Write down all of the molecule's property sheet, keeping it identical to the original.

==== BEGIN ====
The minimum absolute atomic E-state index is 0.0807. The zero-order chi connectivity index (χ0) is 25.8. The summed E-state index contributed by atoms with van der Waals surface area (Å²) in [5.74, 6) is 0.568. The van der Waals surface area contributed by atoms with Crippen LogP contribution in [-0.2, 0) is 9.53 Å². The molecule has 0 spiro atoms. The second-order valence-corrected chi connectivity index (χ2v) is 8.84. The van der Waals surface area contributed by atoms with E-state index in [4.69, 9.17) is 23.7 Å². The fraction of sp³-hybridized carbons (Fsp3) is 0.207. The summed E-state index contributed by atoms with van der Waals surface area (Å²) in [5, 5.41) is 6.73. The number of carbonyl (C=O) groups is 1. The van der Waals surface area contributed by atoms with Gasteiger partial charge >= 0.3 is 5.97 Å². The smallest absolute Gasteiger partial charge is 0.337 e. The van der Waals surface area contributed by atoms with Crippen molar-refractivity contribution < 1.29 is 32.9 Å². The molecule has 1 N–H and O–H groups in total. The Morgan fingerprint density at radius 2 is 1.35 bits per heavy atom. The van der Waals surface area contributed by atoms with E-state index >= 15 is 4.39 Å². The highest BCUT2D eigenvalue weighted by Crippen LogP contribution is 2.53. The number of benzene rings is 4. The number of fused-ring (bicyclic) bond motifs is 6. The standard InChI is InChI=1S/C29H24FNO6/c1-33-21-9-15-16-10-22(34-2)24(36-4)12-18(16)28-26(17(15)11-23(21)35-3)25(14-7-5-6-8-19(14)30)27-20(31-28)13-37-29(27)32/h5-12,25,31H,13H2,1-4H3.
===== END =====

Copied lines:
The minimum absolute atomic E-state index is 0.0807. The zero-order chi connectivity index (χ0) is 25.8. The summed E-state index contributed by atoms with van der Waals surface area (Å²) in [5.74, 6) is 0.568. The van der Waals surface area contributed by atoms with Crippen LogP contribution in [-0.2, 0) is 9.53 Å². The molecule has 0 spiro atoms. The second-order valence-corrected chi connectivity index (χ2v) is 8.84. The van der Waals surface area contributed by atoms with E-state index in [4.69, 9.17) is 23.7 Å². The fraction of sp³-hybridized carbons (Fsp3) is 0.207. The summed E-state index contributed by atoms with van der Waals surface area (Å²) in [5, 5.41) is 6.73. The number of carbonyl (C=O) groups is 1. The van der Waals surface area contributed by atoms with Gasteiger partial charge >= 0.3 is 5.97 Å². The smallest absolute Gasteiger partial charge is 0.337 e. The van der Waals surface area contributed by atoms with Crippen molar-refractivity contribution < 1.29 is 32.9 Å². The molecule has 1 N–H and O–H groups in total. The Morgan fingerprint density at radius 2 is 1.35 bits per heavy atom. The van der Waals surface area contributed by atoms with E-state index >= 15 is 4.39 Å². The highest BCUT2D eigenvalue weighted by Crippen LogP contribution is 2.53. The number of benzene rings is 4. The number of fused-ring (bicyclic) bond motifs is 6. The standard InChI is InChI=1S/C29H24FNO6/c1-33-21-9-15-16-10-22(34-2)24(36-4)12-18(16)28-26(17(15)11-23(21)35-3)25(14-7-5-6-8-19(14)30)27-20(31-28)13-37-29(27)32/h5-12,25,31H,13H2,1-4H3.